Term of Award

Summer 2023

Degree Name

Master of Science, Applied Geography

Document Type and Release Option

Thesis (open access)

Copyright Statement / License for Reuse

Creative Commons License
This work is licensed under a Creative Commons Attribution 4.0 License.


Department of Geology and Geography

Committee Chair

Christine Hladik

Committee Member 1

Chester Jackson

Committee Member 2

Munshi Rahman

Committee Member 3

John Schalles

Committee Member 3 Email



Globally, tidal marshes cover about 90,800 km. Within the state of Georgia tidal marshes are primarily located behind the barrier islands and total 1,619 km2. The combination of high salinity environments and daily inundation, and being dependent on river output, make these dynamic systems. Tidal marshes provide numerous ecosystem services such as carbon and nitrogen sequestration, flood control, coastal protection, and numerous biogeochemical processes. Due to their unique position, tidal marshes are under threat from sea level rise, drought, coastal development, and large-scale disturbance events. Tidal freshwater marshes are especially susceptible to these threats due to their geographic location and small extent which have been historically understudied. By mapping tidal marshes, species composition is better understood and can be used to scale up ecosystem services, biogeochemical processes, and above ground biomass using remote sensing imagery. This study uses aerial orthoimagery along with a digital elevation model, National Wetland Inventory, and vegetation indices to map salt, brackish, and tidal freshwater marshes along the entire coast of Georgia. Higher spectral and spatial resolution PlanetScope 4- and 8-band satellite imagery was also used to map salt, brackish, and tidal freshwater marshes of the three main watersheds in coastal Georgia which include the Ogeechee, Altamaha, and Satilla Rivers. The aerial orthoimagery classification had an accuracy of 86.3% with salt marshes making up 67.8%, brackish 28.7%, and tidal freshwater 3.5% of the classified image and showed the importance of using a DEM and NWI for tidal marsh mapping. The PlanetScope classifications were comparable to the aerial classification with an accuracy of 86.5% (Ogeechee), 88.1% (Altamaha), and 75.9% (Satilla). Differences between the 4-band and 8-band PlanetScope imagery proved to be minimal. Due to the vulnerability of salt marshes to climate change, this study aims to contribute and expand upon current remote sensing studies on tidal marsh mapping.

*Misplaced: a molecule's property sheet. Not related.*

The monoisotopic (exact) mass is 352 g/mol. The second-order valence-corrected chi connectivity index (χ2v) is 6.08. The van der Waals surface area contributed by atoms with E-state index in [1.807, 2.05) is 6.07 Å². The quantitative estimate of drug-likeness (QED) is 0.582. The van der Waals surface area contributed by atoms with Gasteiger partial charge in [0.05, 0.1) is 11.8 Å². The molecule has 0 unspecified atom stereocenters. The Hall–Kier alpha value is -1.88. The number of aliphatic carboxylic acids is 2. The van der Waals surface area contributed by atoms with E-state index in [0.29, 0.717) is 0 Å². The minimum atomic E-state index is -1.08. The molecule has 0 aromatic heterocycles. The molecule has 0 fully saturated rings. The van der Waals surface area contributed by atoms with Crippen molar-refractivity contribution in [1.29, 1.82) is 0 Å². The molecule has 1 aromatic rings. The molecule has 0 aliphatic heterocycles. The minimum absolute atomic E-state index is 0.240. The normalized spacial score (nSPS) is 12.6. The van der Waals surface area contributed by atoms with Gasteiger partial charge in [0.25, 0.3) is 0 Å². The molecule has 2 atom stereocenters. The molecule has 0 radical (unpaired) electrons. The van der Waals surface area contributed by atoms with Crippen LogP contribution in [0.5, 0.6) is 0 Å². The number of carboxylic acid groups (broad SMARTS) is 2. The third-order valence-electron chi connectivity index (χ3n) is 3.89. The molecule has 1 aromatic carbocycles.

OCLC Number


Research Data and Supplementary Material


Files over 10MB may be slow to open. For best results, right-click and select "Save as..."